Arief Rubianto, Rhino Protection Unit director, and Inov, IRF’s Indonesian coordinator, accompany the tour.
Two members of the American Association of Zookeepers (AAZK), Crystal Butler from the Oklahoma City Zoo and Kenton Kerns of the Smithsonian’s National Zoo, were invited to join IRF this month for a special Indonesian rhino tour.
Their two institutions were among the top four nationally that raised record funding last year through Bowling for Rhinos events. Funds raised by Bowling for Rhinos help support Rhino Protection Units for Indonesia’s critically endangered Sumatran and Javan rhinos. The tour began in southern Sumatra’s Lampung province with visits to a few local sites and a stay at the Sumatran Rhino Sanctuary.
Kenton Kerns and traveling companion Kristen Hetherington on a sundown visit to a small offshore island in the Sunda Strait.
Although Lampung Province may be better known for its elephants, of which there are many statues around the countryside, it is also home to critically important Sumatran rhino populations in Way Kambas National Park and Bukit Barisan National Park.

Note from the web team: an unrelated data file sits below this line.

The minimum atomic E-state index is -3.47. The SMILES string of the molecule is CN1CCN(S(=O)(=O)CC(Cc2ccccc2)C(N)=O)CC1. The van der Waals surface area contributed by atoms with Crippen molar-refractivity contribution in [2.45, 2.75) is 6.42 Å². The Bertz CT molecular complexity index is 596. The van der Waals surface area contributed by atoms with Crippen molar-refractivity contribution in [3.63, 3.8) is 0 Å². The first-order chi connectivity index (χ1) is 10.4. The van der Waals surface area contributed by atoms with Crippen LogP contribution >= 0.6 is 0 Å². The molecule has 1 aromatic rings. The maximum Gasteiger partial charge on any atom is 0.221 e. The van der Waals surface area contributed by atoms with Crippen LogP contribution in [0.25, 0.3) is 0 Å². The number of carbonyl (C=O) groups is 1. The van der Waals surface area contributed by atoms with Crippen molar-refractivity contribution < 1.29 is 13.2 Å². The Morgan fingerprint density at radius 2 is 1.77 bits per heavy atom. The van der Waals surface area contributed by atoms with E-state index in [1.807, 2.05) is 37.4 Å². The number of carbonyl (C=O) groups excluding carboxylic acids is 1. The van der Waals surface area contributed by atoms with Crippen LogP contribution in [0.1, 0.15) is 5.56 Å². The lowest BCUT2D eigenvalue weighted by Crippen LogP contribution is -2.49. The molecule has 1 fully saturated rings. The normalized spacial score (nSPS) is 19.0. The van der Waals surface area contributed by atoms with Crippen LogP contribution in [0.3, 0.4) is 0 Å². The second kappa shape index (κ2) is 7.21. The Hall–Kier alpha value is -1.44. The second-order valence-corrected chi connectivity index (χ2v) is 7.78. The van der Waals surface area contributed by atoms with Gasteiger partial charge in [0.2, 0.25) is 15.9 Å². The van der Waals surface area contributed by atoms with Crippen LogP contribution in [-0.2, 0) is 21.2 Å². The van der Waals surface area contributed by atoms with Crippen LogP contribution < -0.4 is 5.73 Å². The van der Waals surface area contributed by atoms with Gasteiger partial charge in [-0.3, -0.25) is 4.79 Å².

Zookeeper Pace Frank of the Oklahoma City Zoo, along with Crystal, Kristen and Kenton, receive a presentation from Agus Riyadi, who serves in one of Way Kambas National Park’s Rhino Protection Units.
Arief Rubianto demonstrates how steel cable snares set for tigers and rhinos can sometimes cause the loss of limbs to these animals.
A night hike in a nearby village yielded sightings of three slow lorises, small nocturnal primates.
Following the night hike, tour members were invited to watch local villagers practice traditional dances that highlight rhinos and tigers.